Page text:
operate the spectrometer in a second mode in which the separated and mass filtered precursor ions bypass the fragmentation or reaction device, or are transmitted to the fragmentation or reaction device but are substantially not fragmented, wherein the precursor ions are maintained separated according to said physico-chemical property as they bypass the fragmentation or reaction device or as they are transmitted through the fragmentation or reaction device; and detect the precursor ions with a detector or mass analyser;
repeatedly alternate between said first mode in which fragment or product ions are generated in the fragmentation or reaction device and are detected, and said second mode in which precursor ions are substantially not fragmented and are detected; and
to correlate the fragment or product ions detected in the first mode to precursor ions detected in said second mode.
The mass spectrometer may comprise:
(a) an ion source selected from the group consisting of: (i) an Electrospray ionisation ("ESI") ion source; (ii) an Atmospheric Pressure Photo lonisation ("APPI") ion source; (iii) an Atmospheric Pressure Chemical lonisation ("APCI") ion source; (iv) a Matrix Assisted Laser Desorption lonisation ("MALDI") ion source; (v) a Laser Desorption lonisation ("LDI") ion source; (vi) an Atmospheric Pressure lonisation ("API") ion source; (vii) a Desorption lonisation on Silicon ("DIOS") ion source; (viii) an Electron Impact ("El") ion source; (ix) a Chemical lonisation ("CI") ion source; (x) a Field lonisation ("Fl") ion source; (xi) a Field Desorption ("FD") ion source; (xii) an Inductively Coupled Plasma ("ICP") ion source; (xiii) a Fast Atom Bombardment ("FAB") ion source; (xiv) a Liquid Secondary Ion Mass Spectrometry ("LSIMS") ion source; (xv) a Desorption Electrospray lonisation ("DESI") ion source; (xvi) a Nickel-63 radioactive ion source; (xvii) an
Atmospheric Pressure Matrix Assisted Laser Desorption lonisation ion source; (xviii) a Thermospray ion source; (xix) an Atmospheric Sampling Glow Discharge lonisation ("ASGDI") ion source; (xx) a Glow Discharge ("GD") ion source; (xxi) an Impactor ion source; (xxii) a Direct Analysis in Real Time ("DART") ion source; (xxiii) a Laserspray lonisation ("LSI") ion source; (xxiv) a Sonicspray lonisation ("SSI") ion source; (xxv) a Matrix Assisted Inlet lonisation ("MAN") ion source; and (xxvi) a Solvent Assisted Inlet lonisation ("SAN") ion source; and/or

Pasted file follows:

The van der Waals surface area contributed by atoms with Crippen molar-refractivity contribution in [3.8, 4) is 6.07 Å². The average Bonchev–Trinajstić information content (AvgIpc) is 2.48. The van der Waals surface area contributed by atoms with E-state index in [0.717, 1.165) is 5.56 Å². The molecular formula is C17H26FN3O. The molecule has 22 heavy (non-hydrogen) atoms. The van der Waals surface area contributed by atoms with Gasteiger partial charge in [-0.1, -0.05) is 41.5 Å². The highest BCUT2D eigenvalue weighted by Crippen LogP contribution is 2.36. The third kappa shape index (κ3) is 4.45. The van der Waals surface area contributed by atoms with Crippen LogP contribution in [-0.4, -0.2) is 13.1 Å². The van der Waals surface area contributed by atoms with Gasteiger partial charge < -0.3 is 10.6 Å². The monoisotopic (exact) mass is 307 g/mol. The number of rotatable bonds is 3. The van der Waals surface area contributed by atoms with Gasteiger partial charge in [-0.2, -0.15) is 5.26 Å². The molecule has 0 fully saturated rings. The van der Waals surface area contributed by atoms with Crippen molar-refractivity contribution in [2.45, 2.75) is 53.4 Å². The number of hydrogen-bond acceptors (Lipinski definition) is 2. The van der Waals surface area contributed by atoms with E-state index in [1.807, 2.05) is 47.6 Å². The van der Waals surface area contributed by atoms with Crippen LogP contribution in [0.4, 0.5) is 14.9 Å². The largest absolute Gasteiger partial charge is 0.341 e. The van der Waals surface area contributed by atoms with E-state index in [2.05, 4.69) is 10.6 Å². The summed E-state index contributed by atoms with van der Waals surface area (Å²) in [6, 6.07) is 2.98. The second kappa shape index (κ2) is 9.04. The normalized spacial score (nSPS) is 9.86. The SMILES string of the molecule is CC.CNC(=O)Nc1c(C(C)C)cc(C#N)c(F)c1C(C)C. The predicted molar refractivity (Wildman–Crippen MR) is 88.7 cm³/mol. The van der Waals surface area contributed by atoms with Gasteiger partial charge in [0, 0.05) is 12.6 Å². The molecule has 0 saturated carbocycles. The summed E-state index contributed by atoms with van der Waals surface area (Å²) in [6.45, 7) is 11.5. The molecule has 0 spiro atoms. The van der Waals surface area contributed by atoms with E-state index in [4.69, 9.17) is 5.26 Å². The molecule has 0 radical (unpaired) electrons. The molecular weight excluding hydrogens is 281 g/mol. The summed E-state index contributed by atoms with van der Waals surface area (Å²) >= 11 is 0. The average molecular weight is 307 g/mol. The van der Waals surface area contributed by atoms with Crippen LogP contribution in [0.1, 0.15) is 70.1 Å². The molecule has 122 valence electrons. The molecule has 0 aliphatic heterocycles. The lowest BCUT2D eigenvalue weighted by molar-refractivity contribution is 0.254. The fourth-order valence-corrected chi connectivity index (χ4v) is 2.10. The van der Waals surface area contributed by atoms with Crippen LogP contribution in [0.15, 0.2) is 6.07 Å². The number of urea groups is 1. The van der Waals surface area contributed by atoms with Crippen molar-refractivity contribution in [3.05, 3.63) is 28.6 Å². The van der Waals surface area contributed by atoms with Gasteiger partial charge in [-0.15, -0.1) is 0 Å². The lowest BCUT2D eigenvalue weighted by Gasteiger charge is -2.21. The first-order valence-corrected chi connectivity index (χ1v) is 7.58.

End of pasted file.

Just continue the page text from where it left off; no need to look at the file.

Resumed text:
(b) one or more continuous or pulsed ion sources; and/or
(c) one or more ion guides; and/or
(d) one or more ion mobility separation devices and/or one or more Field
Asymmetric Ion Mobility Spectrometer devices; and/or
(e) one or more ion traps or one or more ion trapping regions; and/or
(f) one or more collision, fragmentation or reaction cells selected from the group consisting of: (i) a Collisional Induced Dissociation ("CID") fragmentation device; (ii) a Surface Induced Dissociation ("SID") fragmentation device; (iii) an Electron Transfer Dissociation ("ETD") fragmentation device; (iv) an Electron Capture Dissociation ("ECD") fragmentation device; (v) an Electron Collision or Impact Dissociation fragmentation device; (vi) a Photo Induced Dissociation ("PID") fragmentation device; (vii) a Laser Induced
Dissociation fragmentation device; (viii) an infrared radiation induced dissociation device; (ix) an ultraviolet radiation induced dissociation device; (x) a nozzle-skimmer interface fragmentation device; (xi) an in-source fragmentation device; (xii) an in-source Collision Induced Dissociation fragmentation device; (xiii) a thermal or temperature source fragmentation device; (xiv) an electric field induced fragmentation device; (xv) a magnetic field induced fragmentation device; (xvi) an enzyme digestion or enzyme degradation fragmentation device; (xvii) an ion-ion reaction fragmentation device; (xviii) an ion-molecule reaction fragmentation device; (xix) an ion-atom reaction fragmentation device; (xx) an ion- metastable ion reaction fragmentation device; (xxi) an ion-metastable molecule reaction fragmentation device; (xxii) an ion-metastable atom reaction fragmentation device; (xxiii) an ion-ion reaction device for reacting ions to form adduct or product ions; (xxiv) an ion- molecule reaction device for reacting ions to form adduct or product ions; (xxv) an ion-atom reaction device for reacting ions to form adduct or product ions; (xxvi) an ion-metastable ion reaction device for reacting ions to form adduct or product ions; (xxvii) an ion- metastable molecule reaction device for reacting ions to form adduct or product ions;